I recently read an interesting article by Prof. Benjamin van Rooij (UC Irvine), Weak Enforcement, Strong Deterrence: Dialogues with Chinese Lawyers about Tax Evasion and Compliance, 41 Law & Social Inquiry 288 (2016), available here.
The article studies a particular form of tax evasion practiced by some lawyers in China: The lawyer, although affiliated with a law firm, retains clients privately, accepts cash payments from such clients without giving the client a tax receipt, and does not report the case to the law firm. This behavior actually contains both a tax evasion and a business-driven purpose: it enables the lawyer to underreport income for tax purposes while also avoiding payment of a significant cut to the law firm. Unsurprisingly, the law prohibits these practices. The paper employs qualitative “semistructured” interviews with lawyers at large and medium-sized law firms using open-ended questions, in order to generate a nuanced picture of how enforcement, deterrence, and risk are perceived by these lawyers.
The findings are fascinating, and provide a unique perspective on legal ethics, tax compliance, and perceptions of enforcement and deterrence among lawyers in China.
The study shows that lawyers perceive a high risk of detection and enforcement, despite low “proactive” enforcement by the state and despite vague understandings of sanctions severity. Most notably, the interviews show that much of the perceived risk of detection comes from fear of clients, who possess information about lawyers and their evasive practices, may need tax receipts from lawyers in order to take their own tax deductions, and may complain and report lawyers if dissatisfied with case outcomes. Such client complaints may cause the state to “reactively” enforce. In addition, the study found that lawyers perceive a detection risk emanating from their own law firms, which may lose revenue and reputation from such evasive acts and may take steps to verify amounts paid by clients. The lawyers interviewed did also perceive some detection and enforcement risk from the state. The interview subjects also thought that detection risk varies based on frequency and amount of tax evaded, the lawyer’s position in the firm (e.g. partner vs. associate), the nature of the legal matter (for example, litigations, which can be lost, pose more risk), and the strength of the client relationship (for example, if the lawyer has had repeat interactions with the client or if the client has been referred by a trusted source). Thus, perceptions of detection risk come not only from actual sanctions and detection probabilities but also stem from perceptions about client, firm, and government motivations and seem to depend on the specific context.
Interestingly, the study also found that those interviewed had vague ideas about severity of sanctions and expressed more concern about loss of practice license and law firm sanctions than about punishment by the tax authority. Finally, the study discusses how lawyers manage detection risks using various strategies, including by using contracts that include only part of the sum paid by the client and by returning the fees paid by clients if things go wrong.
From a tax compliance and enforcement point of view, the findings are interesting on two fronts:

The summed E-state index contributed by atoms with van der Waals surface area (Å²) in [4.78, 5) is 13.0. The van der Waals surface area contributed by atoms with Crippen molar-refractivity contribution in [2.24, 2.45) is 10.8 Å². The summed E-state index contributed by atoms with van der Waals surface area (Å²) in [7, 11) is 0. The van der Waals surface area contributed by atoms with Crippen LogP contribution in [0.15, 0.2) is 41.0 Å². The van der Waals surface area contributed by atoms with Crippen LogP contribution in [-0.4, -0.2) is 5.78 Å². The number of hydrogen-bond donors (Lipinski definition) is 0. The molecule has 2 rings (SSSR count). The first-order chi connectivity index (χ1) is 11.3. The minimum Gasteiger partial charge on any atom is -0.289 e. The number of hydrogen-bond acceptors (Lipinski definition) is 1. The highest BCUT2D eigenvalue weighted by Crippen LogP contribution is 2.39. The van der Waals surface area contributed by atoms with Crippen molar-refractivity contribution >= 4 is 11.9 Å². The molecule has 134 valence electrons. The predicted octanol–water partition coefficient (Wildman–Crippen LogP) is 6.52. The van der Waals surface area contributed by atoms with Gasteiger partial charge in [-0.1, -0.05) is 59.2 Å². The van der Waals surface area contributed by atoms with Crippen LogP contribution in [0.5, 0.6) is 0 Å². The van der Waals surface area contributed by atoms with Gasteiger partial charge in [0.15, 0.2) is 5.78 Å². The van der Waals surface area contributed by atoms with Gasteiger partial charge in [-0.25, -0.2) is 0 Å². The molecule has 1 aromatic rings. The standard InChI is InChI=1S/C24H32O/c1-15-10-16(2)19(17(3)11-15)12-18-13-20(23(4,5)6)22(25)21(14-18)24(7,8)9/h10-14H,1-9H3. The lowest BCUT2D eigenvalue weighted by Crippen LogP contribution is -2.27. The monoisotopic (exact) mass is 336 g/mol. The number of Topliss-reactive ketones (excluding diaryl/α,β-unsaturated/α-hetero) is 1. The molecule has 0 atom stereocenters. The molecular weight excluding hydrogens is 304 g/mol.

First, as van Rooij indicates, these findings don’t fit within the standard deterrence model, which assumes a rational actor who weighs the probability of being caught and the severity of the sanction. For example, this is not a case in which clients are performing corroborative information reporting through formal legal procedures (for example, by reporting payments made to lawyers to the taxing authority on a Form 1099). In such cases, lawyers are complying with tax laws because they know that the information will be reported and that the risk of detection is therefore high. Rather, it is the perceived threat of what clients might do in the future with information they hold that creates the perception of detection risk. The findings do, however, fit quite nicely with more recent work in behavioral psychology and tax compliance. The study sheds light on how taxpayer assessments of detection risk may be greater or less than the actual risk. It specifically suggests how relationships with third parties, information imperfections, and cognitive factors may affect perceptions of that risk.
Second, it’s significant that the behavior being studied is essentially the purposeful creation of an unreported “cash sector” against a regulatory backdrop in which transactions are supposed to be documented and reported and in which other actors may know, care about, and have evidence of such unreported cash transactions. From a U.S. perspective, it would be interesting to see whether similar dynamics and risks are in play in cash sector transactions, particularly those occurring in contexts where these unregulated and undetected cash transactions may be occurring alongside (or in resistance against) regulated and detectable non-cash ones. For example, if I hop into a taxicab and at the end of the ride I take out my credit card and the driver says “I prefer cash,” one might infer that this is because cash is easier to hide. It’s possible that in the cab-ride context the perceived threat from the client (i.e., me) is quite low, given the small payment amount, the isolated nature of the transaction, and the fact that most people just wouldn’t bother reporting the cab driver. But it would be interesting to see how risk perceptions stemming from client behaviors and incentives may vary in other contexts—for example, in situations involving repeat players, cases where there is greater risk of customer dissatisfaction, and cases where the amounts at stake are larger.